Defining the role of schwann cell precursors in neural repair.

Funding Details
Canadian Institutes of Health Research
  • Grant type: CIHR Fellowship
  • Years: 2015/16 to 2018/19
  • Total Funding: $135,000
Principle Investigator(s)

No researchers found.


No partner organizations found.

Project Summary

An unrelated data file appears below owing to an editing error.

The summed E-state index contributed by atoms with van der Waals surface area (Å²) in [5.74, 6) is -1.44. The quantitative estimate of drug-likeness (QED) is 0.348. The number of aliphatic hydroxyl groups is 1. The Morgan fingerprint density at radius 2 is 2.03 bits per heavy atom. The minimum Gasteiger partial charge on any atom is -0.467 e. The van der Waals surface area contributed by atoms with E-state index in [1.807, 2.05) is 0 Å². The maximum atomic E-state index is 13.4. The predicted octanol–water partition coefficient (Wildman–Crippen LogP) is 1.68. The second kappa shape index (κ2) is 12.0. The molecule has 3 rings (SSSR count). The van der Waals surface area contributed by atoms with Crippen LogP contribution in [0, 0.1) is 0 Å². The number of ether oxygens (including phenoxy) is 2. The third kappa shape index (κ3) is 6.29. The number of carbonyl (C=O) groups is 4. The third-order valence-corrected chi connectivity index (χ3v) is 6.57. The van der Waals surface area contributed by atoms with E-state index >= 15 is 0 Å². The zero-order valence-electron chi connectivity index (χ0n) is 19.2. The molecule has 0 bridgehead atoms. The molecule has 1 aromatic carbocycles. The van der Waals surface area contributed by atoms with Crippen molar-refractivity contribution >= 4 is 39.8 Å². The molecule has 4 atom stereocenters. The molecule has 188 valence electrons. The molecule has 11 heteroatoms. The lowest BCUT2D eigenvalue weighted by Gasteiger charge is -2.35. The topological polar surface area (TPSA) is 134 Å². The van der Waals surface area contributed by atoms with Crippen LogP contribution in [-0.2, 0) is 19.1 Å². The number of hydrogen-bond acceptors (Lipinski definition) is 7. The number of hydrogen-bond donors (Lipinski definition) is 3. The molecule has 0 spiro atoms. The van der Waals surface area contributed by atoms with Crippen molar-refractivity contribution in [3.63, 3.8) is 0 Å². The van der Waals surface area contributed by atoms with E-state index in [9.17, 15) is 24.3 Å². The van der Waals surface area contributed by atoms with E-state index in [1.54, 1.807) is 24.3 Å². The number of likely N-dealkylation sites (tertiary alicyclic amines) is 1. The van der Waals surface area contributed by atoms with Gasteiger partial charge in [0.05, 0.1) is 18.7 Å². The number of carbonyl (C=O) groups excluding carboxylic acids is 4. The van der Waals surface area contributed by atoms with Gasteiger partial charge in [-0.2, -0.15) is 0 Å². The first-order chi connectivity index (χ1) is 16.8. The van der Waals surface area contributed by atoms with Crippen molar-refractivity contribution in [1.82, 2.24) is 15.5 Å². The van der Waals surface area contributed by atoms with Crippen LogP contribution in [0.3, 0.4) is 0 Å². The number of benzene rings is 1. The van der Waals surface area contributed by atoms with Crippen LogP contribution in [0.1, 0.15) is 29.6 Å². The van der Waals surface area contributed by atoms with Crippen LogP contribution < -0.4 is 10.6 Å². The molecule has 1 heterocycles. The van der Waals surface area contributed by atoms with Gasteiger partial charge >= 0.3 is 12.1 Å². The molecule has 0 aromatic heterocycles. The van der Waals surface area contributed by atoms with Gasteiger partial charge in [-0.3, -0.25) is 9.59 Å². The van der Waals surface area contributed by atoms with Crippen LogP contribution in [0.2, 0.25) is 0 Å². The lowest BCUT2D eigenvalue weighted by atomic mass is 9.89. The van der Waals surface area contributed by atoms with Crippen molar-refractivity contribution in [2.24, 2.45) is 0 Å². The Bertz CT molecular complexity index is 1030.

Amyotrophic lateral sclerosis (ALS) is a devastating disease whereby the progressive degeneration and death of motoneurons ultimately results in paralysis due to loss of muscle control. Recent research has led to findings that indicate that the region where motoneurons connect to muscles, known as the neuromuscular junction (NMJ), is critical in the development of the disease. This research has revealed two alterations in communication between motoneurons and muscle that are likely early modifying factors in ALS. They include: i) alterations in the transport of important gene products from the motoneuron's cell body within the spinal cord, to the motor nerve ending within muscle. These gene products make specific proteins needed for motoneurons to effectively contract muscle; and ii) a decline in the signalling between motor nerves and muscle that stabilizes their connections. The proposed project will address these two types of alterations at the NMJ in ALS using a variety of state-of-the-art techniques. First, we propose to re-construct the human neuromuscular circuit in culture from cells derived from ALS and healthy control patients. We will utilize an established technique that allows skin cells from ALS and control patients to be converted into both muscle and motoneurons. These cell types will subsequently be cultured together to form motoneuron-muscle connections. By assessing the movement of gene products (and the proteins that interact with them) within the motor neuron and its nerve terminal ending and measuring the stability of neuromuscular connections over time, we will be able to gain unprecedented insight into the causes of ALS. In the process, we will also establish a novel drug-screening platform for ALS, which could result in therapeutic benefits for improving muscle function in patients with ALS.

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